Network (1976)

A savage satire of the mainstream media that has gone from exaggerated to exact over the subsequent and tumultuous decades. Sidney Lumet charts the resurgence of a fading newsreader (Peter Finch) whose furious rants are put to air by his employers, notably Faye Dunaway’s astute programmer.

Paths of Glory (1957)

An unflinching indictment of the military mindset located in the blood-soaked French trenches during the Great War, directed by Stanley Kubrick and starring Kirk Douglas as an officer defending wrongfully condemned soldiers.

Persona (1966)

Ingmar Bergman’s emotionally coruscating 1966 drama remains an intimate study of modern disenchantment, personal despair and our willingness to play the roles we need in our lives. Liv Ullmann and Bibi Andersson are mute patient and patient nurse, sharing a dynamic that allows for the transference of power and personality.

Portrait of a Lady on Fire (2019)

“Do all lovers feel they’re inventing something?” A romance for the ages, Celina Sciamma’s French period drama is an invocation of love, the study and capture of image, and the deep reserves of the female gaze. A 19th century portrait painter (Noemie Merlant) is drawn to her wary subject (Adele Haenel) and the result is a wrenching union filled with anguish and pleasure.

Raging Bull (1980)

One of Martin Scorsese’s greatest movies. Champion boxer Jake La Motta (Robert De Niro) destroys himself in shuddering scenes that compress his world into the ring, a bedroom and finally a prison cell.

Raw (2016)

Hunger permeates this remarkable French horror film, with life at a veterinary college for a 16-year-old student, Justine (Garance Marillier), spinning out of control as director Julia Ducournau manipulates the teenager’s environment and senses. Once the vegetarian begins to yearn for raw flesh, friendship and sisterhood are exposed with scenes that twist their definition, complete with a level of startling black humour that is literally consumptive.

Reversal of Fortune (1990)

Accused of putting his wealthy wife (Glenn Close) into a coma, the terribly refined and charmingly repugnant Claus von Bulow (Jeremy Irons) turns his story and the audience’s sympathy inside out in a real life crime tale marshalled by Barbet Schroeder.

Robocop (1987)

The original and definitely the best, Paul Verhoeven’s delight in American excess imagines a near future where crime-ridden streets are cleaned up by a police officer (Peter Weller) reborn as a cyborg and serving a corporation.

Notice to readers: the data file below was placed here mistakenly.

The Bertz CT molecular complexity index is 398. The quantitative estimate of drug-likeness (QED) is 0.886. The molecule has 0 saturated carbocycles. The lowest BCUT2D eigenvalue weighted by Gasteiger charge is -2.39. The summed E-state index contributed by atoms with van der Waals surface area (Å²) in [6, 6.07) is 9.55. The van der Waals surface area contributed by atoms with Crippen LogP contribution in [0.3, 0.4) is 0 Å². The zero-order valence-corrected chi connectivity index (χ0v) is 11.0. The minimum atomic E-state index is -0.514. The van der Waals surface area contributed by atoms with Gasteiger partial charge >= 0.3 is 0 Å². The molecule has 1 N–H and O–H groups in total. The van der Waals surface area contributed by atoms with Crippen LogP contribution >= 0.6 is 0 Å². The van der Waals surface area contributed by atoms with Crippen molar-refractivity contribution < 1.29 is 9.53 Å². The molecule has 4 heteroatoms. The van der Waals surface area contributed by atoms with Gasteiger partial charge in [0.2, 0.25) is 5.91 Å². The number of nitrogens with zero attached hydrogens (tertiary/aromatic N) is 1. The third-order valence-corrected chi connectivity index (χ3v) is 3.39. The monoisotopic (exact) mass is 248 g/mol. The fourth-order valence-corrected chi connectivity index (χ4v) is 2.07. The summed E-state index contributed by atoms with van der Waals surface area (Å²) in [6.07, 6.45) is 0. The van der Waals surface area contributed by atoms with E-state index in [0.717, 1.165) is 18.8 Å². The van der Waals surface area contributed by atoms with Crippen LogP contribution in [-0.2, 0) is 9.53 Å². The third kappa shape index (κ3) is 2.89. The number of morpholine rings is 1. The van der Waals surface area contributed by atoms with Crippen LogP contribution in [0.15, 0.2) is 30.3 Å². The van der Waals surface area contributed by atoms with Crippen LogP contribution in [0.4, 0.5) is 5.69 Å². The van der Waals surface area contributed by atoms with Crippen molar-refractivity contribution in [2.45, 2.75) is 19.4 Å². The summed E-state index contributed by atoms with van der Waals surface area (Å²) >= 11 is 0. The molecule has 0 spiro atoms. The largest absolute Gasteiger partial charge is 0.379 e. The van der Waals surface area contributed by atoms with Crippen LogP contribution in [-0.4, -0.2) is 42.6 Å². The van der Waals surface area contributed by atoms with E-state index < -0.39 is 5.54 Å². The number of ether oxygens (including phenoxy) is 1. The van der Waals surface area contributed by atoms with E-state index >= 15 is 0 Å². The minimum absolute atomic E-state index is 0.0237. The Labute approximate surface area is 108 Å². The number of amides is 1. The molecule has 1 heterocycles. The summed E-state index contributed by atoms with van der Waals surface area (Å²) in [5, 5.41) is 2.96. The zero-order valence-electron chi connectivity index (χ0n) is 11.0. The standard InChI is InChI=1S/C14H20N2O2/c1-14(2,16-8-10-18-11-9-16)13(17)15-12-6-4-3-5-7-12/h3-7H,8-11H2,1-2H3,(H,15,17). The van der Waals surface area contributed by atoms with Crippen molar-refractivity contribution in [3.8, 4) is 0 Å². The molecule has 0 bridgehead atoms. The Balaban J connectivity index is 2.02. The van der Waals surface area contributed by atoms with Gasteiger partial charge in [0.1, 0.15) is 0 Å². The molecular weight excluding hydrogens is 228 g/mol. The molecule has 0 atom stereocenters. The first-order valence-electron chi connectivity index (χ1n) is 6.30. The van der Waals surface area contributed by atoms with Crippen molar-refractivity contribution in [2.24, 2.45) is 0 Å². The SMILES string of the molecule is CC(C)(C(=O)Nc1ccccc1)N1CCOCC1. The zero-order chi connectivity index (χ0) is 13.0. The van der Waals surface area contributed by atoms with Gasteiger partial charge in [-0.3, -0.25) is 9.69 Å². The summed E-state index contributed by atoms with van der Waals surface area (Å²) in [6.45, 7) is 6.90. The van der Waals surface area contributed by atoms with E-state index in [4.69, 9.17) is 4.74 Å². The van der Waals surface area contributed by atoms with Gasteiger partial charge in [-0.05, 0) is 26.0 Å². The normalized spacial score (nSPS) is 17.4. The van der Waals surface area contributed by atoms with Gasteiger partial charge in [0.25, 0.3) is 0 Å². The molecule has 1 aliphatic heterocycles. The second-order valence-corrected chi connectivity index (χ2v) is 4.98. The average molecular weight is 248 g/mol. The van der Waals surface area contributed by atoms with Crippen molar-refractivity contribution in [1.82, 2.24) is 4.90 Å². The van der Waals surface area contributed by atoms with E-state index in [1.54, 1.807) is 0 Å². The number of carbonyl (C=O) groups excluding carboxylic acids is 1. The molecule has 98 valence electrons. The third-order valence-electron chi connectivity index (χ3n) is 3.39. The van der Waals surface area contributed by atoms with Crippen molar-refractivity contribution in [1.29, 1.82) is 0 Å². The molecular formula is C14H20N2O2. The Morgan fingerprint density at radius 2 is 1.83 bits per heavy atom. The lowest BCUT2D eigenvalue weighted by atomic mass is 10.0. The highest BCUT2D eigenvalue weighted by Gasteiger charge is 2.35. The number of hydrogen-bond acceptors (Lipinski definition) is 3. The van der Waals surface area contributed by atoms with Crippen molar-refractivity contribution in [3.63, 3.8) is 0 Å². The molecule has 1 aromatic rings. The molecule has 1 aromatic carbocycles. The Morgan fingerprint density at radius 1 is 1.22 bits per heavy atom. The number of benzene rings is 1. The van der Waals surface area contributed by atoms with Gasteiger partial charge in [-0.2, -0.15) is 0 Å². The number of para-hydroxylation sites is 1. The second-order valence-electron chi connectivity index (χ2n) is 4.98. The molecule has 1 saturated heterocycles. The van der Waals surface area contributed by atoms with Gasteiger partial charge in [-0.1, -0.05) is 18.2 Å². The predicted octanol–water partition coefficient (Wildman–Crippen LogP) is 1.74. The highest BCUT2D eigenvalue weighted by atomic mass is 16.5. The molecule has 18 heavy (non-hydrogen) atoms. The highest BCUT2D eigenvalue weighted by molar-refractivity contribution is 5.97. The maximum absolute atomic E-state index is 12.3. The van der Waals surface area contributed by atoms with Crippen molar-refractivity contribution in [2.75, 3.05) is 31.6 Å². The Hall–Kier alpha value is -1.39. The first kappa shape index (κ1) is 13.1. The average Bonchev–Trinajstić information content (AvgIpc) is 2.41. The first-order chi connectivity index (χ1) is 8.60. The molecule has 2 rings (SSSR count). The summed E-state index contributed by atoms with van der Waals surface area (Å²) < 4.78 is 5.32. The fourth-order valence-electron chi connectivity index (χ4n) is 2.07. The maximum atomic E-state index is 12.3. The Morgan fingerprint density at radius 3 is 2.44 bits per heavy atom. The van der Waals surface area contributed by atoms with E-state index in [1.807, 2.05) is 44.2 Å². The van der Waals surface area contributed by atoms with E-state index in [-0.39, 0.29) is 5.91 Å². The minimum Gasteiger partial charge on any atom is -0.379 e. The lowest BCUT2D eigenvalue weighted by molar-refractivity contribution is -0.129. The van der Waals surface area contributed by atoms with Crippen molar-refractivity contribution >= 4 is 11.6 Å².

The Silence of the Lambs (1991)

A gripping serial killer procedural and somehow a chaste romance between two lonely souls: Jodie Foster’s rookie FBI agent and Anthony Hopkin’s grandiloquent monster. Jonathan Demme’s hit is intricately executed in ways that crime dramas rarely previously considered.

A Simple Favour (2018)

A wildly plotted, genre-bursting mystery about a hopeful mummy blogger (Anna Kendrick) who befriends a glamorous fellow parent (Blake Lively) at school pick-up. Paul Feig blends old Hollywood glamour, plot twists and serrated observations on female friendship. Don’t mistake giddy heights for a lack of intent.

Some Like It Hot (1959)

“Nobody’s perfect!” Billy Wilder kept his cynicism at bay for this endlessly amusing comedy about a pair of Depression-era Chicago musicians (Tony Curtis and Jack Lemmon) who flee gangsters by posing as women in an all-female band (fronted by Marilyn Monroe). The outrageous plot and gags work to top one another, making for delightful one-upmanship.

Starlet (2012)

Forged in a Los Angeles naturalism that nonetheless builds to a sublime conclusion, director Sean Baker (The Florida Project) charts the unlikely but increasingly profound friendship between a young arrival (Dree Hemingway) and an ageing widow (Besedka Johnson) told through the fabric of everyday life and minor interactions.

Sweet Smell of Success (1957)

It’s a myth that Hollywood was solely a dream factory in the 1950s. One of the best movies of the decade was this lacerating take on cruelty and power seen through the lens of a publicist (Tony Curtis) kowtowing to a powerful columnist (Burt Lancaster) looking to ruin his sister’s suitor.

The Terminator (1984)

Forget the sequels. James Cameron’s lean, pulsating B-movie, made cheap and propulsive, is still a science-fiction great and the perfect use of Arnold Schwarzenegger as the cyborg pursuing Linda Hamilton and Michael Biehn’s desperate fugitives.

Uncle Boonmee Who Can Recall His Past Lives (2010)

The winner of the Palme d’Or at the Cannes Film Festival in 2010, Apichatpong Weerasethakul’s spectral Thai drama journeys through the final days of an ailing farmer visited by the ghosts of his past and possibly future. Less a fantasy than a gently expanded reality, the movie turns regret into something beguiling yet unfulfilled.

The Wolf of Wall Street (2014)

When Martin Scorsese makes a grotesque comedy he doesn’t stint. Based on the rise and fall of Wall Street bottom feeder Jordan Belfort, the film is a perversion of the American ethos, with Leonardo DiCaprio—in a career best performance as Belfort—and Jonah Hill as a pair of outer boroughs hustlers so in thrall to money that they go off the deep end. It’s wildly wonderful.

Zama (2018)

A dream-state period piece set on the febrile fringes of an 18th century Spanish colony in South America, Argentinean writer/director Lucrecia Martel tells an arthouse story of absence: a magistrate, Don Diego de Zama (Daniel Gimenez Cacho), never receives the transfer home he expects and becomes becalmed in history. With colonialism as an everyday perversion, Zama starts a journey that becomes a beguiling reckoning.

Zero Dark Thirty (2012)

Warfare in the information age comes into brutal focus in Kathryn Bigelow’s action-thriller, in which a Pakistan-based CIA analyst (Jessica Chastain) authorises torture and drone strikes in her obsessive post-9/11 hunt for Osama Bin-Laden. Revenge is consumptive and history exists in the torrid, unfiltered moment.